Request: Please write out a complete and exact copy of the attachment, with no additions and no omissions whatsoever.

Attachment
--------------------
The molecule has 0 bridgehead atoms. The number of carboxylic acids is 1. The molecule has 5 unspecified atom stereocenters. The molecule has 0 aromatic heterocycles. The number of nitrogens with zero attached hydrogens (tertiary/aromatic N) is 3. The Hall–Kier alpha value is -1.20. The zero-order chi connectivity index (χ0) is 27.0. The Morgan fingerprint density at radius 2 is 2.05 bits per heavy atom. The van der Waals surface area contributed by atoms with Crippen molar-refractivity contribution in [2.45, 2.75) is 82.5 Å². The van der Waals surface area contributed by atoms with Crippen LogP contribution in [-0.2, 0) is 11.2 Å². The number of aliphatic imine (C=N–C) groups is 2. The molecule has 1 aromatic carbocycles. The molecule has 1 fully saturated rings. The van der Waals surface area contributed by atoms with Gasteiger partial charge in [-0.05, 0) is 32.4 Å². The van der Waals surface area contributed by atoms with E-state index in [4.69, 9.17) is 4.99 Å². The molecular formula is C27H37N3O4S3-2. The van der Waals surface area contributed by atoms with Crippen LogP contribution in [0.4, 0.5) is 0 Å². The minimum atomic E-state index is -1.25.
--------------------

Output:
The molecule has 0 bridgehead atoms. The number of carboxylic acids is 1. The molecule has 5 unspecified atom stereocenters. The molecule has 0 aromatic heterocycles. The number of nitrogens with zero attached hydrogens (tertiary/aromatic N) is 3. The Hall–Kier alpha value is -1.20. The zero-order chi connectivity index (χ0) is 27.0. The Morgan fingerprint density at radius 2 is 2.05 bits per heavy atom. The van der Waals surface area contributed by atoms with Crippen molar-refractivity contribution in [2.45, 2.75) is 82.5 Å². The van der Waals surface area contributed by atoms with Crippen LogP contribution in [-0.2, 0) is 11.2 Å². The number of aliphatic imine (C=N–C) groups is 2. The molecule has 1 aromatic carbocycles. The molecule has 1 fully saturated rings. The van der Waals surface area contributed by atoms with Gasteiger partial charge in [-0.05, 0) is 32.4 Å². The van der Waals surface area contributed by atoms with E-state index in [4.69, 9.17) is 4.99 Å². The molecular formula is C27H37N3O4S3-2. The van der Waals surface area contributed by atoms with Crippen LogP contribution in [0.4, 0.5) is 0 Å². The minimum atomic E-state index is -1.25.